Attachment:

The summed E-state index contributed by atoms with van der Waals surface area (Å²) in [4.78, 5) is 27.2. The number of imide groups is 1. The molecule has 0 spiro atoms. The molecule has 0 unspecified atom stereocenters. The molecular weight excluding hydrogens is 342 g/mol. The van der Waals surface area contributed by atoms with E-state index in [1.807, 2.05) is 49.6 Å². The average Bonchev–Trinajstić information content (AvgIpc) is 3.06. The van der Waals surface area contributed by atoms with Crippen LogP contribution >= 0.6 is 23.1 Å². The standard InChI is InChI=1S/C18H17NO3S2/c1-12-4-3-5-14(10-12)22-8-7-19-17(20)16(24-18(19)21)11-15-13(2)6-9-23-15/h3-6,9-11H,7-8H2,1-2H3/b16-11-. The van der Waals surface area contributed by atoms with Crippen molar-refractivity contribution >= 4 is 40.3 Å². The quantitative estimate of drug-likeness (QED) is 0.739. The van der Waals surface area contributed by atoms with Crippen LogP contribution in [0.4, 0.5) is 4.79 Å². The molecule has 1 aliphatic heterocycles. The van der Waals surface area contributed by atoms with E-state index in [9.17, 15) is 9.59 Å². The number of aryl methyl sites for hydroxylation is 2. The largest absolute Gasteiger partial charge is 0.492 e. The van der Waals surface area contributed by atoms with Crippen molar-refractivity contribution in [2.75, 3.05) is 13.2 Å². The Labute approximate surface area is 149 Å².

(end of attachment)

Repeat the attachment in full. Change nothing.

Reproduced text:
The summed E-state index contributed by atoms with van der Waals surface area (Å²) in [4.78, 5) is 27.2. The number of imide groups is 1. The molecule has 0 spiro atoms. The molecule has 0 unspecified atom stereocenters. The molecular weight excluding hydrogens is 342 g/mol. The van der Waals surface area contributed by atoms with E-state index in [1.807, 2.05) is 49.6 Å². The average Bonchev–Trinajstić information content (AvgIpc) is 3.06. The van der Waals surface area contributed by atoms with Crippen LogP contribution >= 0.6 is 23.1 Å². The standard InChI is InChI=1S/C18H17NO3S2/c1-12-4-3-5-14(10-12)22-8-7-19-17(20)16(24-18(19)21)11-15-13(2)6-9-23-15/h3-6,9-11H,7-8H2,1-2H3/b16-11-. The van der Waals surface area contributed by atoms with Crippen molar-refractivity contribution >= 4 is 40.3 Å². The quantitative estimate of drug-likeness (QED) is 0.739. The van der Waals surface area contributed by atoms with Crippen LogP contribution in [0.4, 0.5) is 4.79 Å². The molecule has 1 aliphatic heterocycles. The van der Waals surface area contributed by atoms with E-state index in [9.17, 15) is 9.59 Å². The number of aryl methyl sites for hydroxylation is 2. The largest absolute Gasteiger partial charge is 0.492 e. The van der Waals surface area contributed by atoms with Crippen molar-refractivity contribution in [2.75, 3.05) is 13.2 Å². The Labute approximate surface area is 149 Å².